You are not trying to explain it in a different way. You are repeating the exact same truism ("a thing is what it is and is not what it is not") over an over again. Despite the thread title, you have not attempted to move on from here to discussing anything relating to change. You seem to think that the implication for the impossibility of change from that basic law of identity is so obvious that you cannot even spell it out. But in actuality it's because this one tool that you are wielding is inadequate for the job. You have confessed at the outset that you don't know how to define change. That is the root of the problem: you cannot reason about something that you cannot grasp with your intellect.

    Here is my crack at it. The ordinary concept of change has two aspects to it: identity and difference. Change is possible because these two aspects are not in conflict with each other: a thing can preserve its identity through time, even if something about it is different from one time to another. For this to make sense the law of identity alone won't do; we need to have (at least) two identity scales: coarse-grained identity and fine-grained identity.

    When we see a cup, we readily identify it as a single gross object - a cup. In our mind, this object preserves its identity through time by maintaining its structural and compositional integrity (within reasonable bounds), as well as by maintaining space-time continuity. A small chip or discoloration may not cause the cup to lose its identity, but being crushed or dissolved in acid will. A cup preserves its identity through the passage of time and through continuous translation and rotation in space. But another cup that simultaneously occupies a separate region of space constitutes a separate identity, even if it is otherwise indistinguishable from the original. We may mistake their identities at times, but we think that there always is a fact of the matter about which is which.

    Our idea of what a cup is constitutes its coarse-grained identity that subsumes inessential distinctions - fine-grained identities. In other words, the coarse-grained identity (Cup) can be seen as a (possibly infinite) equivalence class comprised of fine-grained identities: Cup yesterday, Cup today, Cup on the table, Cup on the dish rack, clean Cup, dirty Cup, new Cup, chipped Cup, etc. That we can distinguish between these fine-grained identities, while at the same time lumping them all under the same coarse-grained identity is what makes change in the ordinary sense possible.
  • S
    11.3k
    Dude, watch the animation.
  • elucid
    38
    This is my explanation for why change seems to exists even though things that tell us that it is not possible exist. I will use a circle and a square in this example. I will guess that a circle becoming a square is impossible, but a circle becoming non-existent and a square appearing is possible, making it seem like a circle became a square.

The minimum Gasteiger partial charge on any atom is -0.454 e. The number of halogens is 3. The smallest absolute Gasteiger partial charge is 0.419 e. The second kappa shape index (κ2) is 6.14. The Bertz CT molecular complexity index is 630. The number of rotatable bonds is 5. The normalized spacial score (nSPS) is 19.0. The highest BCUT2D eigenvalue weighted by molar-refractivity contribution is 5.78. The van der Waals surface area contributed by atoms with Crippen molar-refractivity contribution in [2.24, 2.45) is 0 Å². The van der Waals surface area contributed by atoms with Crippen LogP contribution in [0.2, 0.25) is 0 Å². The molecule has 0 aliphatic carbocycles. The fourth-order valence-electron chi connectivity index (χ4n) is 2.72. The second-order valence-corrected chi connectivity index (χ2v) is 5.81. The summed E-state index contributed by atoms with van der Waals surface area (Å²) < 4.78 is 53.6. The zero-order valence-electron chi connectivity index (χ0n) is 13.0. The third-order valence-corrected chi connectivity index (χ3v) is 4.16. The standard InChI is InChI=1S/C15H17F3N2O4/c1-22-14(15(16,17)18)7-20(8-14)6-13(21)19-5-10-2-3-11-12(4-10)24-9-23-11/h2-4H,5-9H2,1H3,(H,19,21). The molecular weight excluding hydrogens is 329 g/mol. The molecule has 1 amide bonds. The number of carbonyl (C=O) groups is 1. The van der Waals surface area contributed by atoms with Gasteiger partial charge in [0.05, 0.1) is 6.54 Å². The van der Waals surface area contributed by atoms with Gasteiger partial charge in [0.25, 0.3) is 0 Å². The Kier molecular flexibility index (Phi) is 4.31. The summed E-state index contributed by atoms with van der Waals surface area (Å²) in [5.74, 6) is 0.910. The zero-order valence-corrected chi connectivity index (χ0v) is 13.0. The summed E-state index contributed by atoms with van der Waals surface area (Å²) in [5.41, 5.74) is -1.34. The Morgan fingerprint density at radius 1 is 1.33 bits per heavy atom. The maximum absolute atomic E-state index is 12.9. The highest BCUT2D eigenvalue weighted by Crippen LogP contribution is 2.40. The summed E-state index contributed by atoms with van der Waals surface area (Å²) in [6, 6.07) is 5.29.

It just occurred to me that this explanation is not very logical because it would mean that we are all dead by now.
  • Shed
    8
    It just occurred to me that this explanation is not very logical because it would mean that we are all dead by now.elucid

    Does it really? When would we be dead? I know you said we would be dead "by now", but when the circle disappears and the square appears, wouldn't there be a square "by now"?
  • elucid
    38
    Does it really? When would we be dead? I know you said we would be dead "by now", but when the circle disappears and the square appears, wouldn't there be a square "by now"?

    Suppose, you are something that exists at time 12 pm. Once it is 12:01 pm, the guy (you), which existed at 12 pm is non-existent now.

    but when the circle disappears and the square appears, wouldn't there be a square "by now"?

    Yes, but that square is not that circle, they are two different things.
  • PoeticUniverse
    592
    Suppose, you are something that exists at time 12 pm. Once it is 12:01 pm, the guy (you), which existed at 12 pm is non-existent now.elucid

    There are no objects that are identical with themselves over time, although it appears to us that the world consists of parts that have continued on from “a moment ago”, and thus still retain their identity in time. There are little deaths of parts as well as little births of parts happening all the time, as atoms coming and going, and more changes.

    The self is thus not so rock solid as it seems.
    The moment-to-moment changes differ from Death
    Only in degree. In essence, they are identical,
    Although at the opposite ends of the spectrum.
  • Shed
    8
    Suppose, you are something that exists at time 12 pm. Once it is 12:01 pm, the guy (you), which existed at 12 pm is non-existent now.elucid